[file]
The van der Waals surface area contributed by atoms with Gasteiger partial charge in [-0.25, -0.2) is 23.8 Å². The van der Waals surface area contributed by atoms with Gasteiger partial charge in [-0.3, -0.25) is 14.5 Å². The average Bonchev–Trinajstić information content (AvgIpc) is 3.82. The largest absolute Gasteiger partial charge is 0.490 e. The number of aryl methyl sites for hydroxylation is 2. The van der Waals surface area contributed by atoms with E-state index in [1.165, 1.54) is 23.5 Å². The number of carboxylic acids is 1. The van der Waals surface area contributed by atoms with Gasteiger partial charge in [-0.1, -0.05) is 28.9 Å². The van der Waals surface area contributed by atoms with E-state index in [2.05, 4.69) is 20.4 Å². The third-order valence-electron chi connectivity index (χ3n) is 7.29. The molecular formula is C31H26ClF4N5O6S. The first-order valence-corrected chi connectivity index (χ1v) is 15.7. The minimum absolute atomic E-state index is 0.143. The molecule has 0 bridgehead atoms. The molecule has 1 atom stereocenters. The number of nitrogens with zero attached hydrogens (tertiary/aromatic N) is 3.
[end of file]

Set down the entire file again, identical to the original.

The van der Waals surface area contributed by atoms with Gasteiger partial charge in [-0.25, -0.2) is 23.8 Å². The van der Waals surface area contributed by atoms with Gasteiger partial charge in [-0.3, -0.25) is 14.5 Å². The average Bonchev–Trinajstić information content (AvgIpc) is 3.82. The largest absolute Gasteiger partial charge is 0.490 e. The number of aryl methyl sites for hydroxylation is 2. The van der Waals surface area contributed by atoms with E-state index in [1.165, 1.54) is 23.5 Å². The number of carboxylic acids is 1. The van der Waals surface area contributed by atoms with Gasteiger partial charge in [-0.1, -0.05) is 28.9 Å². The van der Waals surface area contributed by atoms with E-state index in [2.05, 4.69) is 20.4 Å². The third-order valence-electron chi connectivity index (χ3n) is 7.29. The molecular formula is C31H26ClF4N5O6S. The first-order valence-corrected chi connectivity index (χ1v) is 15.7. The minimum absolute atomic E-state index is 0.143. The molecule has 0 bridgehead atoms. The molecule has 1 atom stereocenters. The number of nitrogens with zero attached hydrogens (tertiary/aromatic N) is 3.